# NP-complete reduction: (grid-)Hamiltonian circuit

## Background

Hamiltonian circuit problem is a decision problem which asks whether a given graph has a Hamiltonian circuit, i.e. a cycle that visits every vertex exactly once. This problem is one of the well-known NP-complete problems.

It is also known that it remains so when restricted to grid graphs. Here, a grid graph is a graph defined by a set of vertices placed on 2D integer coordinates, where two vertices are connected by an edge if and only if they have Euclidean distance of 1.

For example, the following are an example of a grid graph and an example of a graph that is not a grid graph (if two vertices with distance 1 are not connected, it is not a grid graph):

Grid graph    Not
+-+       +-+
| |       |
+-+-+-+   +-+-+-+
| | |     |   |
+-+-+     +-+-+


NP-complete problems are reducible to each other, in the sense that an instance of problem A can be converted to that of problem B in polynomial time, preserving the answer (true or false).

## Challenge

Given a general undirected graph as input, convert it to a grid graph that has the same answer to the Hamiltonian circuit problem in polynomial time. Note that you cannot solve the problem on the input directly, unless P=NP is proven to be true.

A graph can be input and output in any reasonable format. Additionally, a list of coordinates of the grid graph is a valid output format.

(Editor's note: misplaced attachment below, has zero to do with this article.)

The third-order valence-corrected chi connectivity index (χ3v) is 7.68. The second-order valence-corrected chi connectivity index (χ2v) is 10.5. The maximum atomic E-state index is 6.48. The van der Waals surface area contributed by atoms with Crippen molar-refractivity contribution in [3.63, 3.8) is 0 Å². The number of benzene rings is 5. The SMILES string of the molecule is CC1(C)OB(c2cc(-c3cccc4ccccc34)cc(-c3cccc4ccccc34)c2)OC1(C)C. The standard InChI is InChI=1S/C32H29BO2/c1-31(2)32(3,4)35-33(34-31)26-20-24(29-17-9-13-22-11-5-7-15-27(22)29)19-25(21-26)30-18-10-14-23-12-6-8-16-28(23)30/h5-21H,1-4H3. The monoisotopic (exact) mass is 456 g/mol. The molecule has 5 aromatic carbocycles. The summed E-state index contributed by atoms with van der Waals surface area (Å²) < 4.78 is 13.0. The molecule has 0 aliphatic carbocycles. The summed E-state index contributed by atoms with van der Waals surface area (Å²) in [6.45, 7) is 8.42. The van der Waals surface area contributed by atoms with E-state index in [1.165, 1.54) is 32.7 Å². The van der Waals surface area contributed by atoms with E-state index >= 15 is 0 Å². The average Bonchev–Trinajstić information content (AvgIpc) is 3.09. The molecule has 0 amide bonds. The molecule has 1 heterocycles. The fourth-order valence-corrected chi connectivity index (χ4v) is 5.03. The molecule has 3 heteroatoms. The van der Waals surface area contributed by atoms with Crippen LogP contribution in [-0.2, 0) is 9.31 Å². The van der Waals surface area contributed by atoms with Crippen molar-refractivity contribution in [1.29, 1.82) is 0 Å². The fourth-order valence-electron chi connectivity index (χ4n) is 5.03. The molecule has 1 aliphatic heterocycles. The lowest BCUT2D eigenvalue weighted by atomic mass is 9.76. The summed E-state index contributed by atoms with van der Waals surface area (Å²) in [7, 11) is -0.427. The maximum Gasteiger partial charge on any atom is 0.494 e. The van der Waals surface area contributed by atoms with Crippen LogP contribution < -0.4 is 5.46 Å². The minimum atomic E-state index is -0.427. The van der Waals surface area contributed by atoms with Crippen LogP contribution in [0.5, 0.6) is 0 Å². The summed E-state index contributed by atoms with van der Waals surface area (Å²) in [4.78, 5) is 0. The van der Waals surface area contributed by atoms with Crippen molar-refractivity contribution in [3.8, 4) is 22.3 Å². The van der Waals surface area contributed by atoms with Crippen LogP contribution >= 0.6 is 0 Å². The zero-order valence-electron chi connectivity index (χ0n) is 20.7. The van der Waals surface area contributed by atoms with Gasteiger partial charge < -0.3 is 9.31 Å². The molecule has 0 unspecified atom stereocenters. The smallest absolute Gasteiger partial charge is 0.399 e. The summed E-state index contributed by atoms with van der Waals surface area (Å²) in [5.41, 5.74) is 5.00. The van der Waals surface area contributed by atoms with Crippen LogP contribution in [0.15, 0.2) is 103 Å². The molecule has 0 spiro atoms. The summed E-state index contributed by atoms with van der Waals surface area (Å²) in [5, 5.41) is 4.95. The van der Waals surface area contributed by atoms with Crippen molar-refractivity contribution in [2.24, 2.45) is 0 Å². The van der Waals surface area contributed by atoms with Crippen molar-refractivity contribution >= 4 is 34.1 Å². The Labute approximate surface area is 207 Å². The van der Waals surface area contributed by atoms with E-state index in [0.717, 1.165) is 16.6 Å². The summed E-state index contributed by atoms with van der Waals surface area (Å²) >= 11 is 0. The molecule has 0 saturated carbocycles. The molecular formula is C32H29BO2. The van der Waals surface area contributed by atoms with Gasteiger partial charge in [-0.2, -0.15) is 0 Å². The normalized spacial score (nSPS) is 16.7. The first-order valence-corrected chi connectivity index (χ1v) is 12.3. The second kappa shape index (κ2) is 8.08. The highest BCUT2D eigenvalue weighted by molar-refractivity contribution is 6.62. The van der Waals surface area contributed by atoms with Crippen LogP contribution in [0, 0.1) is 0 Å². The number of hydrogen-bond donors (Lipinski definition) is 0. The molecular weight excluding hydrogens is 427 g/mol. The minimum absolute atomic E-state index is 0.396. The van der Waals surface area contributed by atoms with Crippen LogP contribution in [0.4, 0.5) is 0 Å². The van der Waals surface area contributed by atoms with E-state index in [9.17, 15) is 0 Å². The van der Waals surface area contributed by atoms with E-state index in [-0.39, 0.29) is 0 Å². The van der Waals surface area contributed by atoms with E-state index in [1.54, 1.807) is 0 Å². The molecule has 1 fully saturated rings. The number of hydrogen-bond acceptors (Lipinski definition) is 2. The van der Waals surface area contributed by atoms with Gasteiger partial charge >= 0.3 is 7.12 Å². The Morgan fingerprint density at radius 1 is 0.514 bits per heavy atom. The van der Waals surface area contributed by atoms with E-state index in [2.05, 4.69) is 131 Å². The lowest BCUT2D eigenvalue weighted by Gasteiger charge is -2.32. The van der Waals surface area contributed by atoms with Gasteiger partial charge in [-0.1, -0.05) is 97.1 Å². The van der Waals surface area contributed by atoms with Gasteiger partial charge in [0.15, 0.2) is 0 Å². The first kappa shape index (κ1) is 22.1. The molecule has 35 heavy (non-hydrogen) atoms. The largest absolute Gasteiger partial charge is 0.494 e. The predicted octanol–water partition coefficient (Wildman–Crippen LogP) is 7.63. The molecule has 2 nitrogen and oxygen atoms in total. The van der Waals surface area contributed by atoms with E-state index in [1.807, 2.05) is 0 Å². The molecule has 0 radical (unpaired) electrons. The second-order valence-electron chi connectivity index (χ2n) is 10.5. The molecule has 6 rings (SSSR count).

Standard rules apply. The shortest code in bytes wins.

• Is it guaranteed that this is possible to achieve in polynomial time? Jun 30, 2021 at 8:07
• @DominicvanEssen Theoretically, yes. Practically, no one has done an explicit construction as far as I'm aware. Jun 30, 2021 at 8:36
• How many dimensions are you allowed? If the limit is 2, how can you even construct a grid graph for the graph (0, 3), (0, 4), (0, 5), (1, 3), (1, 4), (1, 5), (2, 3), (2, 4), (2, 5) or the graph (0, 1), (0, 2), (0, 3), (0, 4), (0, 5)?
– Neil
Jun 30, 2021 at 10:31
• @Neil - this was what I was wondering initially (it's easy to think of a graph without an equivalent grid graph), but of course we're only being asked to get 'a grid graph that has the same answer', rather than to an equivalent grid graph. But without being able to calculate the answer in polynomial time, this does seem daunting to me at first sight... Jun 30, 2021 at 10:38
• @Neil The same question was asked in chat, and this is my answer. Jun 30, 2021 at 10:41